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Wedge Elite


Dee Yun Dee Yun: (contact-deleteme[at]-deleteme-direman [dot] com) 2009-01-12 08:41:28

MP3 Players


This mini-storyline was inspired by the Microsoft Zune bricking itself due to a leap year internal clock glitch. The Zune was the target of boundless scorn even before this failure, and it's not ALL warranted. I wouldn't buy one, but I wanted to point out that it does provide high quality playback, FM radio, and a wireless song sharing feature that has potential...all things that the iPod doesn't.

The iPod has achieved industry dominance and infiltrated the greater social mindshare, and as an audiophile, I wanted to knock it down a few pegs today. It's a beautiful piece of hardware, but I never bought one for the following reasons:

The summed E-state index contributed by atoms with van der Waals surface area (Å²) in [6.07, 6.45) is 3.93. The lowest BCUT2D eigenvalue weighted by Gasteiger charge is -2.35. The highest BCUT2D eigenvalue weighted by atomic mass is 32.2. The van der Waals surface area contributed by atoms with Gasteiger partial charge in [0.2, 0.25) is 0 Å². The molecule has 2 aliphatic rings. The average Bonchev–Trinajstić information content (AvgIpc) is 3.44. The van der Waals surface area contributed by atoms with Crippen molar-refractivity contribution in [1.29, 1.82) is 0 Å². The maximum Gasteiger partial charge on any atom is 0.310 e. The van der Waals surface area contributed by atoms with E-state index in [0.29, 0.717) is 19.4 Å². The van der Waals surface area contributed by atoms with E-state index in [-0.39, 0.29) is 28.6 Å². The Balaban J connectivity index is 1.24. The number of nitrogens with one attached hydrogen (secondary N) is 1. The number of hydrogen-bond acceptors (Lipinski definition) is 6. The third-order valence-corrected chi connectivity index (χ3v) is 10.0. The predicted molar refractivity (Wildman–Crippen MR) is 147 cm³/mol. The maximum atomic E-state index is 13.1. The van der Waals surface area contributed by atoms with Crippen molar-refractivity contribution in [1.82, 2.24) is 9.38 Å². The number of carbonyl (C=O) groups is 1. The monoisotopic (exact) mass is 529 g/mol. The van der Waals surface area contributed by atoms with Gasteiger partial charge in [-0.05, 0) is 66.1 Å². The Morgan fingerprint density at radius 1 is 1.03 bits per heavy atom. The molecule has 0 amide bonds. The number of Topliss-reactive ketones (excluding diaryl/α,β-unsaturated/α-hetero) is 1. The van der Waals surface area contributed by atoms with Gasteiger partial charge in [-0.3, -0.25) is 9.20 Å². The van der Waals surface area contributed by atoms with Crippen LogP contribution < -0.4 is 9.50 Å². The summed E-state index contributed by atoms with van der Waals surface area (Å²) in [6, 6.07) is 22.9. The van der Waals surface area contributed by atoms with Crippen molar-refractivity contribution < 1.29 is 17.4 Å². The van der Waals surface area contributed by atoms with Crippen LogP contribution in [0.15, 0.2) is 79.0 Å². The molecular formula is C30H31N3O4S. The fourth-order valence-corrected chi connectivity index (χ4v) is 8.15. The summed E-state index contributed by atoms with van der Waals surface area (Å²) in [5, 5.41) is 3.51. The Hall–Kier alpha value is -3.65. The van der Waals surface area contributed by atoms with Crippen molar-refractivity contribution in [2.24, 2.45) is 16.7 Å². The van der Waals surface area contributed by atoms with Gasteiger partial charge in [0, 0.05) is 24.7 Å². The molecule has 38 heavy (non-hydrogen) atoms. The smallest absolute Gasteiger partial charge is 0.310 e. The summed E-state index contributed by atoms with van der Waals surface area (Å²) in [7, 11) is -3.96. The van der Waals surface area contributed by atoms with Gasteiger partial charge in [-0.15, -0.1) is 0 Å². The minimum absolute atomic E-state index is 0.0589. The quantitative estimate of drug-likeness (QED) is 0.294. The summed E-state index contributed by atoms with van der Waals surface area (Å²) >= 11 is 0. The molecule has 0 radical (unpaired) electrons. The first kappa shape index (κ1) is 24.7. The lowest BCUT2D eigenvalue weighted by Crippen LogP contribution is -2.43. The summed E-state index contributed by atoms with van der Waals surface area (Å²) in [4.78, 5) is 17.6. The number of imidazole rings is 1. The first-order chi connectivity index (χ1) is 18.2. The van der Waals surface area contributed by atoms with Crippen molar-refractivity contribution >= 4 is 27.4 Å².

1) It's fucking expensive. As per most Apple products, you pay well over premium, even considering how slick their products are.

2) Sound quality is middling. This is the most unforgivable sin, considering how much Apple charges for these media players. You can get superior audio fidelity from some $40 MP3 players. It's like how Bose has a strong reputation among audio newbies - they got it by overcharging and perpetuating the misconception that high sticker price equals quality.

3) It's featureless. Where's the radio? Where's the recording functionality? These are standard features across the industry for players that are a fraction of the cost.

4) iTunes is mandatory. If you're a full on Apple proselyte Mac devotee, this isn't an issue. But for the bulk of us Windows users, this interface is a freaking resource hog, and can be a real pain to deal with.

5) Criticism number five actually isn't an issue anymore. I used to rail against Apple's DRM protection, but this is rightfully no more.